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The Official Publication
of the Mason Contractors
Association of America
Pressure washers make masonry cleaning applications fast and easy.
Many view cleaning as a simple process. We wash and wipe every day without giving it too much thought. But what if the job is more complex than a simple scrub down? While basic cleaning is somewhat of an automatic process, tough cleaning jobs require a timesaving pressure washer and even some problem-solving tactics.
The elements of cleaning
The next step is finding the combination of elements that will best solve the problem. There are four basic elements of cleaning: flow, chemical, temperature and pressure. Changing one element, even slightly, significantly affects the other three. Furthermore, any deficiency in one element can be made up for by a stronger presence of another. When the elements are thoroughly understood, one can come up with the best solution to a given cleaning problem.
The best way to introduce the four elements is to visualize a basic cleaning task, like someone washing dirt off his hands. The cold water from the faucet (flow) combined with rubbing his hands together (pressure) would be sufficient to remove the dirt, but would not provide a thorough cleaning. In order to accomplish this, adding some soap (chemical) and warmer water (temperature) would be effective and also speeds up the process.
But what if instead of dirt, the hands are covered in a greasy deposit? In this case, flow, pressure, chemical and a cold temperature of water would not be enough to provide a thorough cleaning, as cold water does not effectively remove grease. To clean away grease, hot water combined with the other elements is required.
Now let’s take this hand-washing example and change it a bit to illustrate the fact that any deficiency in one element can be made up for by more effort from another. Imagine the man’s hands are not covered in light dirt or grease, but this time are caked with mud. The presence of all four elements would be necessary to efficiently clean the mud off his hands.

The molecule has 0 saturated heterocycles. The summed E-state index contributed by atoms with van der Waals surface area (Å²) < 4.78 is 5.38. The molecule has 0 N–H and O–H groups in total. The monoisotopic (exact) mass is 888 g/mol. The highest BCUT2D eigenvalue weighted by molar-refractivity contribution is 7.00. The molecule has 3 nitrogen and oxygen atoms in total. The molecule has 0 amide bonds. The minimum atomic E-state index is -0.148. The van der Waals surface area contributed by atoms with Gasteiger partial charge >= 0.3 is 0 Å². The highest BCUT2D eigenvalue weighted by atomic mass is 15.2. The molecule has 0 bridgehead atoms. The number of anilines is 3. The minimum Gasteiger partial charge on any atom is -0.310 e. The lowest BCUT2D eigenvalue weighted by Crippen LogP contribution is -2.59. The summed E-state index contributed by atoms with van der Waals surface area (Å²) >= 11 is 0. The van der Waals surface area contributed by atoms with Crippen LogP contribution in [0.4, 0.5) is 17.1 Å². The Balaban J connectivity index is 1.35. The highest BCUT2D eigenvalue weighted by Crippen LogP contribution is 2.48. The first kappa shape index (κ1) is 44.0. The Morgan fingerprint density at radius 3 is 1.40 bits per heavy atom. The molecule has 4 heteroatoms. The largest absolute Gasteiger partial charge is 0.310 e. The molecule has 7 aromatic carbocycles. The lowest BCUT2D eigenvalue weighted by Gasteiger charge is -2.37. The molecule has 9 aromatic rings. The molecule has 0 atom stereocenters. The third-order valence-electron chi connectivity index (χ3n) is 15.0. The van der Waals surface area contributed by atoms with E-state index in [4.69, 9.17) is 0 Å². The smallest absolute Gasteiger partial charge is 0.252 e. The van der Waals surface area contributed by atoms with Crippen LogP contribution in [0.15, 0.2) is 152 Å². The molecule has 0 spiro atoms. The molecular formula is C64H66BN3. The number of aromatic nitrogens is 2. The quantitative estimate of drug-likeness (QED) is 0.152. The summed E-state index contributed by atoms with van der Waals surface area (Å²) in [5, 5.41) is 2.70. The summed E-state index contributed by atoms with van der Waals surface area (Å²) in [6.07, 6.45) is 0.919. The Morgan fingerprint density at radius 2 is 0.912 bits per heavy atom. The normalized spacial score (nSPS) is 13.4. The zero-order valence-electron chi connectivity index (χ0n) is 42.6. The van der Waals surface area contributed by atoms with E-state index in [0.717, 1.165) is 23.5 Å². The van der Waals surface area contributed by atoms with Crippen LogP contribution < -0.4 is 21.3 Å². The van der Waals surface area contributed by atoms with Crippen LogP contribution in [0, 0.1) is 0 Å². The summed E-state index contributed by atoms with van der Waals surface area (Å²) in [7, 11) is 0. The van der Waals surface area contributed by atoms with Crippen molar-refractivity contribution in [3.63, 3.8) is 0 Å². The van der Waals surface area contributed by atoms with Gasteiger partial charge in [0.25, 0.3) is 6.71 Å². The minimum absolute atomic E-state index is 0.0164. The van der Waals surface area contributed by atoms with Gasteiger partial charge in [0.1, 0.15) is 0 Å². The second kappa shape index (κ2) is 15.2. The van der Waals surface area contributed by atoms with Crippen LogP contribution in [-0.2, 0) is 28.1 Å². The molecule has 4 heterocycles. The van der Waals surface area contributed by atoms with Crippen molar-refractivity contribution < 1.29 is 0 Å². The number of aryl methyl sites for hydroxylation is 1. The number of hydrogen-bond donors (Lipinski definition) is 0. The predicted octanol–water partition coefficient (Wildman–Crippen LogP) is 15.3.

But what if hot water isn’t available? His hands can still be cleaned thoroughly, but not without more effort from the other elements. Maybe using a stronger soap or scrubbing his hands together more briskly to create additional pressure would make up for the low temperature. Both of these would be effective ways for the other elements to work harder and compensate for the one that is lacking. Conversely, if a weak chemical were being used, added pressure and the use of hotter water would make up for the deficiency.
Obviously, nobody is going to need a pressure washer to effectively clean his hands. But this example breaks down the cleaning process, so it can be understood and applied to real life situations.
For instance, if a person just needs to quickly wash away dirt and other debris from a wall, a cold pressure washer would make sense. Relying on high flow and water pressure, cold washers are not able to heat water, so they are best suited for quick surface cleaning and tasks such as spraying mud or dirt off objects or structures. Certain chemicals can also be incorporated with the use of a cold pressure washer if desired.
Whether prepping surfaces, killing germs and sanitizing, or simply cleaning for appearance sake, it is important to remember that there will always be one combination of the basic cleaning elements that produces the best results.
Some considerations are fairly universal to any masonry-cleaning job. For instance, the surface to be cleaned should always be inspected for cracks, and any cracks located should be patched and allowed to dry for several days before pressure washing. If cracks are not repaired, the pressure washer could easily end up pushing water and chemical behind or below the surface, potentially causing far more long-term harm than short-term good.
Once ready to perform the cleaning, make the appropriate adjustments to the pressure washer to suit the specific application. Again, many different factors will come into play, but as a general rule, masons will want to use higher pressures for concrete and slightly lower pressures for brickwork and natural stone. The nozzle tip is another variable to consider. Many experts recommend using a tip that provides a wider spray pattern, since a narrow-angled spray could potentially damage the masonry surface, as well as mortar joints.
Regardless of the particular settings and accessories, a quick test run is the best way to ensure the chosen solution actually will work without causing any adverse effects. Start the test run by keeping a safe distance from the surface to be cleaned until determining you can or should move closer to properly clean the surface.
Following the use of any chemicals, it’s wise to complete the job by rinsing away remaining suds or residue from the surface. And, even if no chemicals are used, it’s still a good idea to go over the surface a second or third time to wash any remaining particles or debris. Keep in mind throughout the process that pressure washing really is a science. If you don’t know the best course of action to take, consult an expert.
|Last Updated on Saturday, 21 May 2011 23:34|